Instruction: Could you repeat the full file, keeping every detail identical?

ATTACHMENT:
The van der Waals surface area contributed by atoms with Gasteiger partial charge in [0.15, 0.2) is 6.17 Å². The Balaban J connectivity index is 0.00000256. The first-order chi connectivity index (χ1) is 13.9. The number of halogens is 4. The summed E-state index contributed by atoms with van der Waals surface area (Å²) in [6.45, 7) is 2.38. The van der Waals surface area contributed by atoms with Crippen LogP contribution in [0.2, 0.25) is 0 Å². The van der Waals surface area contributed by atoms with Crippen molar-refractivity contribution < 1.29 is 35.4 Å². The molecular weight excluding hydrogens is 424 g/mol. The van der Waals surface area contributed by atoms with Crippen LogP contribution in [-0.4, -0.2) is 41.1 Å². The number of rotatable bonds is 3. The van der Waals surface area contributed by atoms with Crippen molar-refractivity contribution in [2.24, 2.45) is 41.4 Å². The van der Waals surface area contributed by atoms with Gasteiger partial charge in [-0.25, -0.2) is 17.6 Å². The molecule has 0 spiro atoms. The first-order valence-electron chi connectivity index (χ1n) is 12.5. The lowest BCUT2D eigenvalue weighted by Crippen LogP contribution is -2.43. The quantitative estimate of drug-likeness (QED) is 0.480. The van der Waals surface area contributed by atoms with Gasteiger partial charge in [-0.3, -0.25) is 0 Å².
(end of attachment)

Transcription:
The van der Waals surface area contributed by atoms with Gasteiger partial charge in [0.15, 0.2) is 6.17 Å². The Balaban J connectivity index is 0.00000256. The first-order chi connectivity index (χ1) is 13.9. The number of halogens is 4. The summed E-state index contributed by atoms with van der Waals surface area (Å²) in [6.45, 7) is 2.38. The van der Waals surface area contributed by atoms with Crippen LogP contribution in [0.2, 0.25) is 0 Å². The van der Waals surface area contributed by atoms with Crippen molar-refractivity contribution < 1.29 is 35.4 Å². The molecular weight excluding hydrogens is 424 g/mol. The van der Waals surface area contributed by atoms with Crippen LogP contribution in [-0.4, -0.2) is 41.1 Å². The number of rotatable bonds is 3. The van der Waals surface area contributed by atoms with Crippen molar-refractivity contribution in [2.24, 2.45) is 41.4 Å². The van der Waals surface area contributed by atoms with Gasteiger partial charge in [-0.25, -0.2) is 17.6 Å². The molecule has 0 spiro atoms. The first-order valence-electron chi connectivity index (χ1n) is 12.5. The lowest BCUT2D eigenvalue weighted by Crippen LogP contribution is -2.43. The quantitative estimate of drug-likeness (QED) is 0.480. The van der Waals surface area contributed by atoms with Gasteiger partial charge in [-0.3, -0.25) is 0 Å².